11Level 2 Generic Practices GG 2 Institutionalize a Managed ProcessGP 2.1 Establish an Organizational PolicyGP 2.2 Plan the ProcessGP 2.3 Provide ResourcesGP 2.4 Assign ResponsibilityGP 2.5 Train PeopleGP 2.6 Control Work ProductsGP 2.7 Identify and Involve Relevant StakeholdersGP 2.8 Monitor and Control the ProcessGP 2.9 Objectively Evaluate AdherenceGP 2.10 Review Status with Higher Level Management
13CMMI-DEV v1.3 Project Management – Level 2 PP Project Planning Establish and maintain plans that define project activities.Specific GoalsEstablish estimates.Develop a project plan.Obtain commitment to the plan.
14CMMI-DEV v1.3 Support – Level 2 PPQA Process & Product Quality Assurance Provide staff and management with objective insight into processes and associated work products.Specific GoalsObjectively evaluate processes and work products.Provide objective insight.Note that product quality assurance, as described in PPQA, is against applicable process descriptions, standards, and procedures. It is not against requirements. Practices in the Verification process area ensure that specified requirements are satisfied.
15A Defined Process and the Level 3 Generic Practices A defined process is a managed process that istailored from the organization’s set of standard processes according to the organization’s tailoring guidelines;has a maintained process description; andcontributes process related experiences to the organizational process assets.GG 3 Institutionalize a Defined ProcessGP 3.1 Establish a Defined ProcessGP 3.2 Collect Process Related Experiences
16CMMI-DEV v1.3 ML3 Requirements Development RD Technical Solution TS Product Integration PIVerification VERValidation VALOrganizational Process Definition OPDOrganizational Process Focus OPFOrganizational Training OTIntegrated Project Management IPMRisk Management RSKMDecision Analysis & Resolution DAR
17CMMI-DEV v1.3 Engineering – Level 3 VER Verification Ensure that selected work products meet their specified requirements.Specific GoalsPrepare for verification.Perform peer reviews.Verify selected work products.Note that IEEE defined verification as “The process of evaluating a system or component to determine whether the products of a given development phase satisfy the conditions imposed at the start of that phase.”
18CMMI-DEV v1.3 Engineering – Level 3 VAL Validation Demonstrate that a product or product component fulfills its intended use when placed in its intended environment.Specific GoalsPrepare for validation.Validate product or product components.Note that validation is against “intended use.. in its intended environment” rather than against the requirements. IEEE defined validation as “The process of evaluating a system or component during or at the end of the development process to determine whether it satisfies specified requirements.”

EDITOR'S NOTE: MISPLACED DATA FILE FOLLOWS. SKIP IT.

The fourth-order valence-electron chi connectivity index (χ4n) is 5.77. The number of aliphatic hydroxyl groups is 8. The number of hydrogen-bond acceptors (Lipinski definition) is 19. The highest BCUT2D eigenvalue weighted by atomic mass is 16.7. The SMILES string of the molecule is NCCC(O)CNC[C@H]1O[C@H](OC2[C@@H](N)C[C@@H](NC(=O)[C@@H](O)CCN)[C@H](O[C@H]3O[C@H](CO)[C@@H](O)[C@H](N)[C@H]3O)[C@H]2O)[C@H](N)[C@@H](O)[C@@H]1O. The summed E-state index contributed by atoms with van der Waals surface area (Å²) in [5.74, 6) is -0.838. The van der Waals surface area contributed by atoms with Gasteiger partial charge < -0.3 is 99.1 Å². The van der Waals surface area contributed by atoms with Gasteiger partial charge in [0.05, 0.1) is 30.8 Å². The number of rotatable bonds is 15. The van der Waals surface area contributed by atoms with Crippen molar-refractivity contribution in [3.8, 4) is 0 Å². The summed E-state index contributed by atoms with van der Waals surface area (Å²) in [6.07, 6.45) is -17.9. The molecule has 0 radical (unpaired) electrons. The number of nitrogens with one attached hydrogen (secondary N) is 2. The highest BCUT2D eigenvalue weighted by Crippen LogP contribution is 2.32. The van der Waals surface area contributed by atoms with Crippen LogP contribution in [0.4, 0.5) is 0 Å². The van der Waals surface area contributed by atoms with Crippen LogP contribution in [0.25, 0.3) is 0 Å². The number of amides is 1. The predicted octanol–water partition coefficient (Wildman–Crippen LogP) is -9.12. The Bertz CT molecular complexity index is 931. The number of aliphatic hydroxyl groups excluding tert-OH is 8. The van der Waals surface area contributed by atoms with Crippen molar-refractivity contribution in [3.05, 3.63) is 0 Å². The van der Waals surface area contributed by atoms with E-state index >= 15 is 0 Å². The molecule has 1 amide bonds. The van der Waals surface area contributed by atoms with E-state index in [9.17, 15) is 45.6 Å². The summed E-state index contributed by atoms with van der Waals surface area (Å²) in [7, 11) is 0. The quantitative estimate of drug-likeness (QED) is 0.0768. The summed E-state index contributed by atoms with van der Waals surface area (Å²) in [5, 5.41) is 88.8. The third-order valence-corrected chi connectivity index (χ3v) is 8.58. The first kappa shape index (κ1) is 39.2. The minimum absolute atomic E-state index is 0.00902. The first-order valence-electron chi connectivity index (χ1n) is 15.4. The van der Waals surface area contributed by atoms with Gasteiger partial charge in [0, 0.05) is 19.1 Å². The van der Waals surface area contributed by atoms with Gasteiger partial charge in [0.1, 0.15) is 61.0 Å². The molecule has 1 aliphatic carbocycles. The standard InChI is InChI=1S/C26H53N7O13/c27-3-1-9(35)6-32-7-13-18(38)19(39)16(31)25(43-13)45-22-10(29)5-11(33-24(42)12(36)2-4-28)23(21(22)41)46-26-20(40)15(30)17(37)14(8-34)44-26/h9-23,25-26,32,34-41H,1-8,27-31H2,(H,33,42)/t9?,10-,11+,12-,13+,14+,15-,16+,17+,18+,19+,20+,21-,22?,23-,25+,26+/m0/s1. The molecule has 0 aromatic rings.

19Verification and Validation IEEE defined V&V as “The process of determining whether the requirements for a system or component are complete and correct, the products of each development phase fulfill the requirements or conditions imposed by the previous phase, and the final system or component complies with specified requirements.”This seems to fit the CMMI definitions of V&V better than the individual definitions do. Caveat emptor!
22CMMI-DEV v1.3 Support – Level 5 CAR Causal Analysis & Resolution Identify causes of selected outcomes and take action to improve process performance.Specific GoalsDetermine causes of selected outcomes.Address causes of selected outcomes.“Defects” in CMMI v1.2 became “selected outcomes” in CMMI v1.3.
23IPPDIntegrated Process & Product Development disappeared between CMMI-DEV v1.2 and v1.3.Replaced by teaming practices OPD SP 1.7 and IPM SP 1.6“IPPD” and “integrated process and product development” do not appear in v1.3.Teaming and IPPD are arguably not synonyms.
24CMMI ComplexityFrom Joe Zec’s review of Practical Insight into CMMI: The Look and Feel of a Successful Implementation by Tim Kasse (2004), published in ASQ Software Quality Professional, June 2005, page 42.“One thing the book unintentionally reveals is the enormous complexity of the CMMI. The number of process areas, goals, and practices is truly staggering. One can’t help but wonder if the CMMI is in danger of collapsing under its own weight. But this is all the more reason to add a book like this to one’s reference shelf.”